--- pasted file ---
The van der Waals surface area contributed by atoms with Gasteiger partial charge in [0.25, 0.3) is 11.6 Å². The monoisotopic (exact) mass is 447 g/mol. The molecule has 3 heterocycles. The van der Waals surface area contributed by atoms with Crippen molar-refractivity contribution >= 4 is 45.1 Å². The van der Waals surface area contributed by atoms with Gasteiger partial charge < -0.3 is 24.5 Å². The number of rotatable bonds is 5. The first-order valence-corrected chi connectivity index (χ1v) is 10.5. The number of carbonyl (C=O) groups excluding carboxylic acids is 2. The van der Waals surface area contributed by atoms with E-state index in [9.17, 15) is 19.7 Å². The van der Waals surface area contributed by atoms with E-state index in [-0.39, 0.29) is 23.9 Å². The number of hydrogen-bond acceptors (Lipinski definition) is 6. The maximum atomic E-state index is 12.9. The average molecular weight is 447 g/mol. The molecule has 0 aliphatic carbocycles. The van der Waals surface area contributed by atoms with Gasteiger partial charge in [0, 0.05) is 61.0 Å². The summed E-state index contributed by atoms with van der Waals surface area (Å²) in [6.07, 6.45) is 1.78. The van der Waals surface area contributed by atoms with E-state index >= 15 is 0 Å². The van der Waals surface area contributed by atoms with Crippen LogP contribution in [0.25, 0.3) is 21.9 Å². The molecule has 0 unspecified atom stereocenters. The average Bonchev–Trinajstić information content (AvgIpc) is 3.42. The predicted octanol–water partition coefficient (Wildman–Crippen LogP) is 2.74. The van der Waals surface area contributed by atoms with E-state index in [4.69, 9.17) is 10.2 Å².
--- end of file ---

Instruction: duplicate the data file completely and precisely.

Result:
The van der Waals surface area contributed by atoms with Gasteiger partial charge in [0.25, 0.3) is 11.6 Å². The monoisotopic (exact) mass is 447 g/mol. The molecule has 3 heterocycles. The van der Waals surface area contributed by atoms with Crippen molar-refractivity contribution >= 4 is 45.1 Å². The van der Waals surface area contributed by atoms with Gasteiger partial charge < -0.3 is 24.5 Å². The number of rotatable bonds is 5. The first-order valence-corrected chi connectivity index (χ1v) is 10.5. The number of carbonyl (C=O) groups excluding carboxylic acids is 2. The van der Waals surface area contributed by atoms with E-state index in [9.17, 15) is 19.7 Å². The van der Waals surface area contributed by atoms with E-state index in [-0.39, 0.29) is 23.9 Å². The number of hydrogen-bond acceptors (Lipinski definition) is 6. The maximum atomic E-state index is 12.9. The average molecular weight is 447 g/mol. The molecule has 0 aliphatic carbocycles. The van der Waals surface area contributed by atoms with Gasteiger partial charge in [0, 0.05) is 61.0 Å². The summed E-state index contributed by atoms with van der Waals surface area (Å²) in [6.07, 6.45) is 1.78. The van der Waals surface area contributed by atoms with E-state index >= 15 is 0 Å². The van der Waals surface area contributed by atoms with Crippen LogP contribution in [0.25, 0.3) is 21.9 Å². The molecule has 0 unspecified atom stereocenters. The average Bonchev–Trinajstić information content (AvgIpc) is 3.42. The predicted octanol–water partition coefficient (Wildman–Crippen LogP) is 2.74. The van der Waals surface area contributed by atoms with E-state index in [4.69, 9.17) is 10.2 Å².